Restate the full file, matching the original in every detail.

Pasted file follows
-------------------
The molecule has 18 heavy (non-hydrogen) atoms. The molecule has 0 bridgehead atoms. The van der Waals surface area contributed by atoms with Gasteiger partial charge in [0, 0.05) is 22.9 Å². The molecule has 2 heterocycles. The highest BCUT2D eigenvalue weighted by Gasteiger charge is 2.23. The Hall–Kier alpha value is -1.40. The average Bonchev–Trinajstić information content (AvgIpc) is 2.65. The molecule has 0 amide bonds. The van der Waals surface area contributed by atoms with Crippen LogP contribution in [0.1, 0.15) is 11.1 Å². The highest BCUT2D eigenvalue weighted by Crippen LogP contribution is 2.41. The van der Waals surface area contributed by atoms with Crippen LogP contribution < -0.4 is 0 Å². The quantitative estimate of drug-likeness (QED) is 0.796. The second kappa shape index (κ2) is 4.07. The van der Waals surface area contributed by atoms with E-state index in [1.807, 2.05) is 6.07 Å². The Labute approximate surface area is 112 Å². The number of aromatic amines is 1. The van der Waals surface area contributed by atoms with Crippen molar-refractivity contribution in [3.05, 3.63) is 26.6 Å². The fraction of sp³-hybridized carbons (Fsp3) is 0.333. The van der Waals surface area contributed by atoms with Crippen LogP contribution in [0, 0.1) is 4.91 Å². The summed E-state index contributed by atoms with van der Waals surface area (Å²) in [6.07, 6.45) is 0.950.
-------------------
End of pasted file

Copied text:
The molecule has 18 heavy (non-hydrogen) atoms. The molecule has 0 bridgehead atoms. The van der Waals surface area contributed by atoms with Gasteiger partial charge in [0, 0.05) is 22.9 Å². The molecule has 2 heterocycles. The highest BCUT2D eigenvalue weighted by Gasteiger charge is 2.23. The Hall–Kier alpha value is -1.40. The average Bonchev–Trinajstić information content (AvgIpc) is 2.65. The molecule has 0 amide bonds. The van der Waals surface area contributed by atoms with Crippen LogP contribution in [0.1, 0.15) is 11.1 Å². The highest BCUT2D eigenvalue weighted by Crippen LogP contribution is 2.41. The van der Waals surface area contributed by atoms with Crippen LogP contribution < -0.4 is 0 Å². The quantitative estimate of drug-likeness (QED) is 0.796. The second kappa shape index (κ2) is 4.07. The van der Waals surface area contributed by atoms with E-state index in [1.807, 2.05) is 6.07 Å². The Labute approximate surface area is 112 Å². The number of aromatic amines is 1. The van der Waals surface area contributed by atoms with Crippen molar-refractivity contribution in [3.05, 3.63) is 26.6 Å². The fraction of sp³-hybridized carbons (Fsp3) is 0.333. The van der Waals surface area contributed by atoms with Crippen LogP contribution in [0, 0.1) is 4.91 Å². The summed E-state index contributed by atoms with van der Waals surface area (Å²) in [6.07, 6.45) is 0.950.